Review Request: UseNUMAInterleaving
dmdabbs at gmail.com
Mon May 16 11:21:03 PDT 2011
> -----Original Message-----
> From: hotspot-compiler-dev-bounces at openjdk.java.net [mailto:hotspot-
> compiler-dev-bounces at openjdk.java.net] On Behalf Of Deneau, Tom
> Sent: Monday, May 16, 2011 12:54 PM
> To: 'hotspot-compiler-dev at openjdk.java.net'
> Subject: Review Request: UseNUMAInterleaving
> Please review this patch which adds a new flag called
> UseNUMAInterleaving. This flag provides a subset of the functionality
> provided by UseNUMA, and its main purpose is to provide that subset on
> OSes like Windows which do not support the full UseNUMA functionality.
> In UseNUMA terminology, UseNUMAInterleaved makes all memory
> "numa_global" which is implemented as interleaved.
> The situations where this shows the biggest benefits would be:
> * Windows platforms with multiple numa nodes (eg, 4)
> * The JVM process is run across all the nodes (not affinitized to
> one node).
> * A workload that uses the majority of the cores in the machine, so
> that the heap is being accessed from many cores, including remote
> * Enough memory per node and a heap size such that the default heap
> placement policy on windows would end up with the heap (or
> nursery) placed on one node.
> jbb2005 and SPECPower_ssj2008 are examples of such workloads. In our
> measurements, we have seen some cases where the performance with
> UseNUMAInterleaving was 2.7x vs. the performance without. There were
> gains of varying sizes across all systems.
> As currently implemented this flag is ignored on Linux and Solaris
> since they already support the full UseNUMA flag.
> The webrev is at
> Summary of changes:
> * Other than adding the new UseNUMAInterleaving global flag, all of
> the changes are in src/os/windows/vm/os_windows.cpp
> * Some static routines were added to set things up init time. These
> * check that the required APIs (VirtualAllocExNuma,
> GetNumaHighestNodeNumber, GetNumaNodeProcessorMask) exist in
> the OS
> * build the list of numa nodes on which this process has affinity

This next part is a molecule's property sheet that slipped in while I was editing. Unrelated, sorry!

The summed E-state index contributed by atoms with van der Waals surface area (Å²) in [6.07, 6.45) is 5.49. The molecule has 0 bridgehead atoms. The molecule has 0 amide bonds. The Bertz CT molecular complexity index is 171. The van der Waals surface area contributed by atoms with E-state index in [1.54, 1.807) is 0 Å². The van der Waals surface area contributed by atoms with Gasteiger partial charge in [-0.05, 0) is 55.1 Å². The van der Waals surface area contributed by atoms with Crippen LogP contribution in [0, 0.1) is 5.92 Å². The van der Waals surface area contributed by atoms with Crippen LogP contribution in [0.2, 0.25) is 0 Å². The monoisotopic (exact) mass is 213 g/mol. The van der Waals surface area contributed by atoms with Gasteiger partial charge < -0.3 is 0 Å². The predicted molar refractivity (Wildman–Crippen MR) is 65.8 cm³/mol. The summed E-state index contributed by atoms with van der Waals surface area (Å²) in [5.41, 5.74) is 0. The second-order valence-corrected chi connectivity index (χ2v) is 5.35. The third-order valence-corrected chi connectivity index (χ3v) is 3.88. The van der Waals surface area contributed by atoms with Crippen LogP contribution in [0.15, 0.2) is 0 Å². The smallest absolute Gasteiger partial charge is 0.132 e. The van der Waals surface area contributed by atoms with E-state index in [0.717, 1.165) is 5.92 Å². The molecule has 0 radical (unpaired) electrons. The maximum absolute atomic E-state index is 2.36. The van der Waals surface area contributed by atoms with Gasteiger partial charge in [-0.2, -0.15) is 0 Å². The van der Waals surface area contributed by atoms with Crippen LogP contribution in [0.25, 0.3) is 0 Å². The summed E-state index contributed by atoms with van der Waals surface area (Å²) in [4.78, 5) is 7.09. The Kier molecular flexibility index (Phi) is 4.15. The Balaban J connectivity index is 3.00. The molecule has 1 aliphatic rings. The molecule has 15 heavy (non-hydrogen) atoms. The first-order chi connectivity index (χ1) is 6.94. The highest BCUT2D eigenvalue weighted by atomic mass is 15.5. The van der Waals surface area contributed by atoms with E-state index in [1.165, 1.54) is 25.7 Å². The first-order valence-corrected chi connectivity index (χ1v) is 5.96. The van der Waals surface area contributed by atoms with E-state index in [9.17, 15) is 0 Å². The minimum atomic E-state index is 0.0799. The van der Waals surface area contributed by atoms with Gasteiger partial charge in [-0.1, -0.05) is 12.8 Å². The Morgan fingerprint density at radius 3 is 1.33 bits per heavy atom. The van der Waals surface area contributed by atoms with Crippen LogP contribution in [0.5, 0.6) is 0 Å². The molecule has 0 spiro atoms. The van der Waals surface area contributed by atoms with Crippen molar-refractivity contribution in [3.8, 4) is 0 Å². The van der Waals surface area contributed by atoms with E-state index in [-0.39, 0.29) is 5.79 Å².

> * Changes to os::reserve_memory
> * There was already a routine that reserved pages one page at a
> time (used for Individual Large Page Allocation on WS2003).
> This was abstracted to a separate routine, called
> allocate_pages_individually. This gets called both for the
> Individual Large Page Allocation thing mentioned above and for
> UseNUMAInterleaving (for both small and large pages)
> * When used for NUMA Interleaving this just goes thru the numa
> node list in a round-robin fashion, using a different one for
> each chunk (with 4K pages, the minimum allocation granularity
> is 64K, with 2M pages it is 1 Page)
> * Whether we do just a reserve or a combined reserve/commit is
> determined by the caller of allocate_pages_individually
> * When used with large pages, we do a Reserve and Commit at
> the same time which is the way it always worked and the way
> it has to work on windows.
> * For small pages, only the reserve is done, the commit will
> come later. (which is the way it worked for
> * os::commit_memory changes
> * If UseNUMAIntereaving is true, os::commit_memory has to check
> whether it was being asked to commit memory that might have
> come from multiple Reserve allocations, if so, the commits
> must also be broken up. We don't keep any data structure to
> keep track of this, we just use VirtualQuery which queries the
> properties of a VA range and can tell us how much came from
> one VirtualAlloc call.
> I do not have a bug id for this.
> -- Tom Deneau, AMD
Could this flag help Linux systems with kernel < 2.6.19, or is that the
minimum kernel needed for any JVM NUMA support?
Unfortunately, we run CentOS 5.5 (2.6.18)
Linux node01.int 2.6.18-194.17.4.el5 #1 SMP Mon Oct 25 15:50:53 EDT 2010
x86_64 x86_64 x86_64 GNU/Linux
and so -XX:+UseNUMA does not activate (at least not according to
In the Java HotSpot VM, the NUMA-aware allocator has been implemented to
provide automatic memory placement optimisations for Java applications.
Typically, every processor in the system has a local memory that provides
low access latency and high bandwidth, and remote memory that is
considerably slower to access. The NUMA-aware allocator is implemented for
Solaris (>= 9u2) and Linux (kernel >= 2.6.19, glibc >= 2.6.1) operating
systems, and can be turned on for the Parallel Scavenger garbage collector
with the -XX:+UseNUMA flag. Parallel Scavenger remains the default for a
server-class machine and can also be turned on explicitly by specifying the
-XX:+UseParallelGC option. The impact of the change is significant: When
evaluated against the SPEC JBB 2005 benchmark on an 8 chip Opteron machine,
NUMA-aware systems gave about a 30% (for 32-bit) to 40% (for 64-bit)
increase in performance.
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